Epcot at Walt Disney WorldEpcot would more appropriately be written as EPCOT, as the name is actually an acronym for Experimental Prototype Community of Tomorrow, a brainchild of Walt Disney who was seeking to create a utopian city vision for the future. This park was built after the Magic Kingdom, and is nearly twice the size. Epcot opened to the public on October 1, 1982.

Did you know that Epcot was originally meant to be an actual city? Disney’s vision involved twenty thousand people living in this model city, which was to be used as an experiment in city planning and organization. However, the funding for it was withheld until the Magic Kingdom was opened – since it was considered to be the more profitable venture – and Disney died before Epcot could be realized. Somewhat understandably, the people in charge of the parks weren’t too keen on running a city, and Epcot was turned into a second theme park, instead.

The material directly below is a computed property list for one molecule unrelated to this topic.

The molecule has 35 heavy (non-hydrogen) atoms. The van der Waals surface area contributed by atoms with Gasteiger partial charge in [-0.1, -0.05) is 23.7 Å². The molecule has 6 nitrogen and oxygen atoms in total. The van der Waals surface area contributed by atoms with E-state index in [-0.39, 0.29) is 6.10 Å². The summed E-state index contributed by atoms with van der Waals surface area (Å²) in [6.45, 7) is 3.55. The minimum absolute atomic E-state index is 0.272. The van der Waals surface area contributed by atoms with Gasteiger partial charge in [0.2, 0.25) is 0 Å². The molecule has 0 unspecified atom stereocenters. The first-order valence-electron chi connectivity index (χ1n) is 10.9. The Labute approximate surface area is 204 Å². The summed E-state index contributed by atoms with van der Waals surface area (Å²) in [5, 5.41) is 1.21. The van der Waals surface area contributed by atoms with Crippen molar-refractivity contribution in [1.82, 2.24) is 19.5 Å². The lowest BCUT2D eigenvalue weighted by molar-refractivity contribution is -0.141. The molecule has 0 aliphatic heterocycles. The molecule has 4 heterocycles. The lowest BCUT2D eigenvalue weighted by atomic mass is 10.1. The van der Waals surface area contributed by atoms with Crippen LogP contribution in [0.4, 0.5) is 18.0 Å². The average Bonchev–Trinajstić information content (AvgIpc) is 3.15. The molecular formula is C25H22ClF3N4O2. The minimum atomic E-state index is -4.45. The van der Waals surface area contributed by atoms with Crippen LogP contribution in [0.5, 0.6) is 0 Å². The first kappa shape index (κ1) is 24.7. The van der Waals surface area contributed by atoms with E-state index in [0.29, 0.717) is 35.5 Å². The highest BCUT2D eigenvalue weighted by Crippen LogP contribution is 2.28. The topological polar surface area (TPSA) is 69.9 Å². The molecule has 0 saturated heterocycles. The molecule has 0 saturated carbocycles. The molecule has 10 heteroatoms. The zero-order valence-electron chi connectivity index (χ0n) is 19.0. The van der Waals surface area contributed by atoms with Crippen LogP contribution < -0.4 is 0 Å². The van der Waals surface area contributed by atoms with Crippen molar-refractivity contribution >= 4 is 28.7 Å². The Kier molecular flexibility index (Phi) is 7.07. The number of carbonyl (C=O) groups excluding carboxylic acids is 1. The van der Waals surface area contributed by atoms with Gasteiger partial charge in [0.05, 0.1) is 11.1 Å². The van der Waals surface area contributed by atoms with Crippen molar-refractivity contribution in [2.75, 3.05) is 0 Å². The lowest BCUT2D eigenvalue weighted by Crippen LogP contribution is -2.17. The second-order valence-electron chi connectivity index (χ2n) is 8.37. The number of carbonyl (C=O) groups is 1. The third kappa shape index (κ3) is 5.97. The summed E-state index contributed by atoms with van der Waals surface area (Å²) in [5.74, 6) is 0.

Today, Epcot is comprised of two portions, Future World and World Showcase. Future World is a series of pavilions that showcase technological innovations from various sources. The pavilions themselves are sponsored, so the cost of maintaining them is split between Disney and that of the sponsoring agency. Past sponsoring agencies have included General Electric, Nestle, and Kraft, among others.

Epcot World Showcase is another series of pavilions, with staff members from the country the pavilion represents. Currently, there are eleven pavilions: Mexico, Norway, China, Germany, Italy, America, Japan, Morocco, France, The United Kingdom, and Canada. Visitors can explore more about the culture of these countries and interact with the citizens who staff the pavilions.